My easy child daughter had many issues like that when she was younger and it made us crazy. She was such a softie. I rarely intervened, although I will say that like the writers above, husband and I were on opposite ends of the spectrum. I gave her a few snappy responses that actually made her laugh, and husband kept telling her to be Christian and kind. He didn't "get it." She was too young. It's SO hard when kids are first experiencing this sort of thing from their supposed friends. Adults have been through it so many times, well, it just gets old and we can choose whether to toss it back or be kind. It's all new and very tender for kids.
    with-a roomful of difficult child I can only imagine how bad it must get... my difficult child is in a regular classroom and he occasionally gets it but the rooms are so small the teacher usually hears the whole thing. (Typically, the kids are separated. And also, when other kids do name-calling, it escalates and they start in on the teacher, too, so that's an instant trip to the princ. ofc.)

    Good luck! And hugs for difficult child. No one deserves to be belittled like that.
  10. tiredmommy

    tiredmommy Site Moderator

    :grrr: No one has the right to be a bully, not even a fellow difficult child. :nonono:
    You need to address this firmly with the school because this other child is causing your son harm . There is no excuse for it. :mad:
  11. oceans

    oceans New Member

    Everyone else has said it so well. Just stopping in for support and hoping it gets resolved.
  12. Marguerite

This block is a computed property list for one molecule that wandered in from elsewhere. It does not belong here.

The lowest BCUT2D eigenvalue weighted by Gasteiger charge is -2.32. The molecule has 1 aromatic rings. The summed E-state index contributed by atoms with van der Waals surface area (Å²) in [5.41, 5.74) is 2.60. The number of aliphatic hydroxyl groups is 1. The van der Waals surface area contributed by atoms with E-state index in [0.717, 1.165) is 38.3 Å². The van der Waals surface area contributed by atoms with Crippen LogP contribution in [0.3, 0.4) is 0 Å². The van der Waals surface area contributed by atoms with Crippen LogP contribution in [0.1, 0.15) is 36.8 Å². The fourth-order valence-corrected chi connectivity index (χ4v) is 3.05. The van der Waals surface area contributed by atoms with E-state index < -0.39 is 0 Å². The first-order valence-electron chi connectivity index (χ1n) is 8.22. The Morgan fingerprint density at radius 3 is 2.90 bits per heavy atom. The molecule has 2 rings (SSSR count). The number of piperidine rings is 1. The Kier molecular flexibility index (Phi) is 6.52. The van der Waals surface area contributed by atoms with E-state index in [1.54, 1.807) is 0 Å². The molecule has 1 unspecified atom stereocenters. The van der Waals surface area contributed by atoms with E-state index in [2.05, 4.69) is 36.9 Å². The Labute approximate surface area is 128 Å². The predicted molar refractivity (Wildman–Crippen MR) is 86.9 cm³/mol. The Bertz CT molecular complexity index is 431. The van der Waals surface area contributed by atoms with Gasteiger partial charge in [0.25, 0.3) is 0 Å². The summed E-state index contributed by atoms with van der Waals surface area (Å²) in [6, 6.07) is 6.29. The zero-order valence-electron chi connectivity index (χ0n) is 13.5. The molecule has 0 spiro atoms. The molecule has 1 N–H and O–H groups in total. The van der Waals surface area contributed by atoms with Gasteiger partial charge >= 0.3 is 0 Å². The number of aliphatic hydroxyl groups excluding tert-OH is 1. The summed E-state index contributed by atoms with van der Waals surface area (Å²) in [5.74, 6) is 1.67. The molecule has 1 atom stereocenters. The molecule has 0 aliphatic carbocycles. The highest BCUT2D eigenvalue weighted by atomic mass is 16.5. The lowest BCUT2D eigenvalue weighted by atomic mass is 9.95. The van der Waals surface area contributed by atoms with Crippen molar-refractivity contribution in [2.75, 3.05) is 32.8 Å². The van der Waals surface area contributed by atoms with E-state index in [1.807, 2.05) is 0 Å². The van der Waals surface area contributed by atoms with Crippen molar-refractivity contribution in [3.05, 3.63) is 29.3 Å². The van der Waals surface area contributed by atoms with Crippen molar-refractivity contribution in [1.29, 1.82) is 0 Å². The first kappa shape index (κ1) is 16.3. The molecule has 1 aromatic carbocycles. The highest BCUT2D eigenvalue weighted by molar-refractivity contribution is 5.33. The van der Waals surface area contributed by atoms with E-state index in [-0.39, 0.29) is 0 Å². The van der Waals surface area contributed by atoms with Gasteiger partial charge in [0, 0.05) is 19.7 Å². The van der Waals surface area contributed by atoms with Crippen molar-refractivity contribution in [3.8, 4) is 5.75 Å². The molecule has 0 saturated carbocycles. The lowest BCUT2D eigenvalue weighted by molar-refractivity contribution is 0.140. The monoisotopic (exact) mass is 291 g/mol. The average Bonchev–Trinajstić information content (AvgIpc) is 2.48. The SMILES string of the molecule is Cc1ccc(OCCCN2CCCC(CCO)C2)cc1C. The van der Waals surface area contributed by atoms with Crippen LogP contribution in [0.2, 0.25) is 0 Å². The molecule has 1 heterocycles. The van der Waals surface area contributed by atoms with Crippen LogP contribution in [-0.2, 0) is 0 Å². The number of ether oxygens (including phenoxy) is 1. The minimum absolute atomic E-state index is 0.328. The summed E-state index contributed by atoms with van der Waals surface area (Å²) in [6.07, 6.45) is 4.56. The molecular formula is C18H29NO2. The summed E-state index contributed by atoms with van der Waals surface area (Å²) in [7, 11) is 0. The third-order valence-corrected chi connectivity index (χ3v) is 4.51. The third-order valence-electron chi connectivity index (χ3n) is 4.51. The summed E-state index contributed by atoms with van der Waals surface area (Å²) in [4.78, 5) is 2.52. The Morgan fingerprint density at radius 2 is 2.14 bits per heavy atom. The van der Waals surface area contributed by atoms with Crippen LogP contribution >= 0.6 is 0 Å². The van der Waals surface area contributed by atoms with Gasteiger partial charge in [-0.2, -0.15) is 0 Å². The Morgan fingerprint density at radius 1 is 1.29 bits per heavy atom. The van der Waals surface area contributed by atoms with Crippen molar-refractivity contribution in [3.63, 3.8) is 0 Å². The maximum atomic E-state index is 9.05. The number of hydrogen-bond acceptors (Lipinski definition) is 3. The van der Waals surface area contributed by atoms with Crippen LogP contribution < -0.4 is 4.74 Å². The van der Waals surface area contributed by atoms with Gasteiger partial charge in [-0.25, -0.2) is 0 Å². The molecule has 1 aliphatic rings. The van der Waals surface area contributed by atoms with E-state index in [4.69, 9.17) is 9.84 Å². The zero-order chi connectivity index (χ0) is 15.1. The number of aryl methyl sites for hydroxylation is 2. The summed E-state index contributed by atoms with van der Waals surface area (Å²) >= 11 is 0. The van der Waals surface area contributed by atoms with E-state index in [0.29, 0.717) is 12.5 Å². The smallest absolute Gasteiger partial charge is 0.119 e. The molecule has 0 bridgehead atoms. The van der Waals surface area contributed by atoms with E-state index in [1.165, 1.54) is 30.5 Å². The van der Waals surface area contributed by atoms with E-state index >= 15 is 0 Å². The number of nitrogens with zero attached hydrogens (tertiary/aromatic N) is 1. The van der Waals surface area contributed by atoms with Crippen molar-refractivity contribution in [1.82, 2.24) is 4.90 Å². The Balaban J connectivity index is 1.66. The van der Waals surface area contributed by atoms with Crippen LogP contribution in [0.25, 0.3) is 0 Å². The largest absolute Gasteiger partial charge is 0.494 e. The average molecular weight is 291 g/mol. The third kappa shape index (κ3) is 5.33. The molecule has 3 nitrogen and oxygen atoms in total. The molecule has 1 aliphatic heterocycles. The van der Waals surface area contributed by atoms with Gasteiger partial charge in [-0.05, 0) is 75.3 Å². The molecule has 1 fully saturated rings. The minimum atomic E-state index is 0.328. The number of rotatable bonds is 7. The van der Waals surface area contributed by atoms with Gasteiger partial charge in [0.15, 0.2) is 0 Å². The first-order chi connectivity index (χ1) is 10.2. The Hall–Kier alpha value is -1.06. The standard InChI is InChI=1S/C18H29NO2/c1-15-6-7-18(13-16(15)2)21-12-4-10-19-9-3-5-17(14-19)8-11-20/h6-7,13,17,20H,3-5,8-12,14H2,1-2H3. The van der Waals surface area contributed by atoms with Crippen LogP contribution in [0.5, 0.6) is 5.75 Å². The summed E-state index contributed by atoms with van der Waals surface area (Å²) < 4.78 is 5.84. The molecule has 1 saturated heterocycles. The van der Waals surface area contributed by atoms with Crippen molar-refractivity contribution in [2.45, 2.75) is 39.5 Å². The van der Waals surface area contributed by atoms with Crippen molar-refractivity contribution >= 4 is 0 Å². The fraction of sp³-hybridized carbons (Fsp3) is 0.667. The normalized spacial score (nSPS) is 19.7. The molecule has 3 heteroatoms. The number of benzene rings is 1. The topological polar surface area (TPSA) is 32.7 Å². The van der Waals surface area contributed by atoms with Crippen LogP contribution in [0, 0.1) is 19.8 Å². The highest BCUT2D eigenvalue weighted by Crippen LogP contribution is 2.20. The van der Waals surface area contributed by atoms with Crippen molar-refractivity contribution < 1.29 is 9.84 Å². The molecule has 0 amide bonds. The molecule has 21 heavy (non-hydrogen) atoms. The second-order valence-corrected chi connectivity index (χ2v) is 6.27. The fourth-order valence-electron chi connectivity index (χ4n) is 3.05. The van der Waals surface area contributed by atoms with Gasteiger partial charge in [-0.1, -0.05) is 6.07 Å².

Marguerite Active Member

    Ditto, oceans. I don't think I need to repeat everyone else.

    One thing, though - it happened to us, a lot. difficult child 1 & easy child 2/difficult child 2 had to travel on the bus with a few bullies, one of whom (trying to get a reaction out of our two) said, "You're the ones with the retard little brother."
    My reaction was to write an article in our local paper (not mentioning names, of course) pointing out that parents should be careful what they say in front of their kids, because it was clear to me that in this case it was parental misunderstanding that was colouring their son's perceptions. And it was also a statement born of their son's fear, that HE wasn't bright either, and had to put someone else down even more so he could feel better about himself.

    difficult child 3 also got into trouble for calling a bully, ":censored2: retard" and was told by his teacher that calling kids names like this would not help him make friends. She then reported it to me in his Communication Book. I wrote back, "He doesn't hear words like this at home, as you well know. He used those words to hurt someone because those same words were used on him. The 'retard' tag should have been obvious - he is a target for labels like that, yet you blame HIM without asking where he heard it first? Did you ever consider that the kid who got the word thrown at him was the one who used it on him in the first place?"